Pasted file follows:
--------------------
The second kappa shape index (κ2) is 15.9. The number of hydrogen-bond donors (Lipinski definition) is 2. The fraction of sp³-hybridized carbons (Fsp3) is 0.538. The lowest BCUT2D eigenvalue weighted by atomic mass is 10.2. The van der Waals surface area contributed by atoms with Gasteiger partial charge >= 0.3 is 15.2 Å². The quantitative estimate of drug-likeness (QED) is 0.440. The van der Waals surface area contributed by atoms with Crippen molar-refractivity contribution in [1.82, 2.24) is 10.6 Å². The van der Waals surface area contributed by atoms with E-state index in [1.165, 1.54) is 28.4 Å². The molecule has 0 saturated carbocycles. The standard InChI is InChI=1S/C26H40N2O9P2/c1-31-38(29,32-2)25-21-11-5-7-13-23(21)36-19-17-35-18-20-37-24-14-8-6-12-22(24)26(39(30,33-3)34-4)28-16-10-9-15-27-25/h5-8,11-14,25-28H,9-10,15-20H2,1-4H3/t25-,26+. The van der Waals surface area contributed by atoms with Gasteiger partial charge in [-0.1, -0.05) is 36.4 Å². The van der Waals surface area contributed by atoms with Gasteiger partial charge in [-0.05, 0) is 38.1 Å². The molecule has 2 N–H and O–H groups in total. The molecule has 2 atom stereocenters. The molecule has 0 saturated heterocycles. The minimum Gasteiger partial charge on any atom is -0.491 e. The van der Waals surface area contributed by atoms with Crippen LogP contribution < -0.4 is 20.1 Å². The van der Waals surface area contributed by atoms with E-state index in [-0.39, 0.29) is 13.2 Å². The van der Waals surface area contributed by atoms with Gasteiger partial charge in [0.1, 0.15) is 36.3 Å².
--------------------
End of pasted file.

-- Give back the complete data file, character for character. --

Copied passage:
The second kappa shape index (κ2) is 15.9. The number of hydrogen-bond donors (Lipinski definition) is 2. The fraction of sp³-hybridized carbons (Fsp3) is 0.538. The lowest BCUT2D eigenvalue weighted by atomic mass is 10.2. The van der Waals surface area contributed by atoms with Gasteiger partial charge >= 0.3 is 15.2 Å². The quantitative estimate of drug-likeness (QED) is 0.440. The van der Waals surface area contributed by atoms with Crippen molar-refractivity contribution in [1.82, 2.24) is 10.6 Å². The van der Waals surface area contributed by atoms with E-state index in [1.165, 1.54) is 28.4 Å². The molecule has 0 saturated carbocycles. The standard InChI is InChI=1S/C26H40N2O9P2/c1-31-38(29,32-2)25-21-11-5-7-13-23(21)36-19-17-35-18-20-37-24-14-8-6-12-22(24)26(39(30,33-3)34-4)28-16-10-9-15-27-25/h5-8,11-14,25-28H,9-10,15-20H2,1-4H3/t25-,26+. The van der Waals surface area contributed by atoms with Gasteiger partial charge in [-0.1, -0.05) is 36.4 Å². The van der Waals surface area contributed by atoms with Gasteiger partial charge in [-0.05, 0) is 38.1 Å². The molecule has 2 N–H and O–H groups in total. The molecule has 2 atom stereocenters. The molecule has 0 saturated heterocycles. The minimum Gasteiger partial charge on any atom is -0.491 e. The van der Waals surface area contributed by atoms with Crippen LogP contribution < -0.4 is 20.1 Å². The van der Waals surface area contributed by atoms with E-state index in [-0.39, 0.29) is 13.2 Å². The van der Waals surface area contributed by atoms with Gasteiger partial charge in [0.1, 0.15) is 36.3 Å².